Should we worry about recent rises in capacity utilisation?
In recent years the use of capacity utilisation (CU) as a leading indicator for inflation, and hence for interest rates, has fallen somewhat out of favour. The large amount of spare capacity in the developed world in 2009-10 failed to translate into the substantial deflation that many had anticipated. Most economists and investors are eagerly focussing on U.S. labour market data instead, given that the Federal Reserve has tied its interest rate policy to an unemployment rate threshold of 6.5%. So, is it time to throw CU into the dustbin of economic history once and for all? This might be premature; ignore CU at your own peril.
Every month the Federal Reserve Board produces a CU percentage figure for industries in manufacturing, mining and utilities by essentially dividing actual output by capacity, i.e. a maximum sustainable output level. In general, capacity figures are derived from physical product data from government and trade sources or, if actual product data is unavailable, from responses to the Bureau of the Census’s Quarterly Survey of Plant Capacity. The basic rationale behind using CU figures as a leading inflation indicator reads as follows: in economic boom times factories tend to bring their output closer to full capacity, which places growing strains on their goods-producing capital. Excess demand and lack of supply, in combination with failure of stressed equipment, can lead to product shortages, sparking price increases and inflationary pressures. A more detailed explanation can be found in chapter 4 of Richard Yamarone’s book “The Trader’s Guide to Key Economic Indicators” from 2012.
Prior to the financial crisis in the late 2000s, the Fed apparently followed this line of argumentation. As the first chart shows, major hikes in the Federal Funds Rate, e.g. the January 1994 and July 2005 rate hiking cycles, marked by white dotted lines, followed periods of rising CU numbers. However, from 2008 onwards this relationship has clearly broken down. Although CU has risen by more than 11 percentage points from 66.9% in June 2009 to 78.3% in February 2013, the Fed Funds Rate has been kept close to zero. One could argue that despite this remarkable CU growth, i.e. reduction in spare capacity, in recent years the absolute CU level is still below the psychologically significant 80% threshold. For instance, the 1994 rate hike, and the subsequent “death of the bond market”, began at a considerably higher CU level of 82.4% (January 1994). However, I do not find this argument particularly convincing, considering that the Fed’s most recent major rate hiking cycle started at a CU level of only 77.9% (July 2004), 0.4% below the current figure.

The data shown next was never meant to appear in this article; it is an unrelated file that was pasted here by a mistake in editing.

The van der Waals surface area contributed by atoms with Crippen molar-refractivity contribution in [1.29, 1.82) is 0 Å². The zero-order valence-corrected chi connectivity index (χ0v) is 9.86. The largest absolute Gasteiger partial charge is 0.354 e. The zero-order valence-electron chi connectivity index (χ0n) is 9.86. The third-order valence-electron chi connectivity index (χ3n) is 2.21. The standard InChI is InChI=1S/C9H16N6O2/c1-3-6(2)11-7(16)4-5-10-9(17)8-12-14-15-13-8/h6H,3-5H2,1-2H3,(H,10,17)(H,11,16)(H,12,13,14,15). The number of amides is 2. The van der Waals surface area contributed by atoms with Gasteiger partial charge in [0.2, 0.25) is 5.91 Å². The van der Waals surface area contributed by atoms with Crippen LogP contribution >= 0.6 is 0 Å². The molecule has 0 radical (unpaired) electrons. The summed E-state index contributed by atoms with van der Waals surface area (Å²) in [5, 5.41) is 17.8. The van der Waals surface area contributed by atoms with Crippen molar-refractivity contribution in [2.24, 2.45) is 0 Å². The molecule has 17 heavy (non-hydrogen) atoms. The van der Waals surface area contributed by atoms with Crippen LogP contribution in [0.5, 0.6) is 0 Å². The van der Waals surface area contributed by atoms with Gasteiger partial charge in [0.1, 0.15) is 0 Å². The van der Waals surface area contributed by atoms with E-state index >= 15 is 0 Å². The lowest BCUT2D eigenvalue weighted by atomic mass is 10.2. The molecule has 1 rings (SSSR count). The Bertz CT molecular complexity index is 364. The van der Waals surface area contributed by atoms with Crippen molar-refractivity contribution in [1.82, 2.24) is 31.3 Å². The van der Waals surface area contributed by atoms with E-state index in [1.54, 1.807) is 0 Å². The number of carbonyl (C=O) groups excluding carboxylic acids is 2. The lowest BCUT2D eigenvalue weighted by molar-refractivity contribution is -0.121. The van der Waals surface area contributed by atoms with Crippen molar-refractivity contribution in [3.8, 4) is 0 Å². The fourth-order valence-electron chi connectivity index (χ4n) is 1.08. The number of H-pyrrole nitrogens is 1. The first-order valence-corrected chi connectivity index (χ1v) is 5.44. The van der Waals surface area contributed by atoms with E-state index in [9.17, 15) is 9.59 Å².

Another aspect worth exploring is the relationship between CU and business investment spending. Maybe U.S. companies have simply slashed their investment plans and decided to run down their plants and equipment after the financial crisis, scared to invest their cash safety blankets. In this case, rising CU numbers would merely be an artefact and no indicator for economic recovery and inflationary pressure. The second chart shows both CU and quarter-on-quarter (qoq) changes in non-residential fixed investment for 2009 onwards. With increasing CU figures, investment changes get less negative in 2009 before they enter positive territory in Q1 2010. Throughout the following three years, business investment has grown in 10 out of 12 quarters. Slightly negative qoq changes of -1.3% and -1.8% were recorded in Q1 2011 and Q3 2012, respectively. It should also be noted that the decline in qoq investment changes from Q3 2011 to Q3 2012, which was addressed in a Wall Street Journal article from November 2012, has come to an end by jumping to +8.4% in Q4 2012. Considering this pattern of investment spending, recent CU increases cannot be explained by cut backs in business investment. Therefore, I believe that the rise of CU is indeed a strong sign for an ongoing recovery of the U.S. economy.
In conclusion, although at the moment the Fed seems to be preoccupied with the unemployment rate, I believe it is worthwhile keeping an eye on CU. If CU continues to rise, while being backed up by growing business investments, this would indicate inflationary pressures too strong to be forever ignored by the Fed.
The value of investments will fluctuate, which will cause prices to fall as well as rise and you may not get back the original amount you invested. Past performance is not a guide to future performance.
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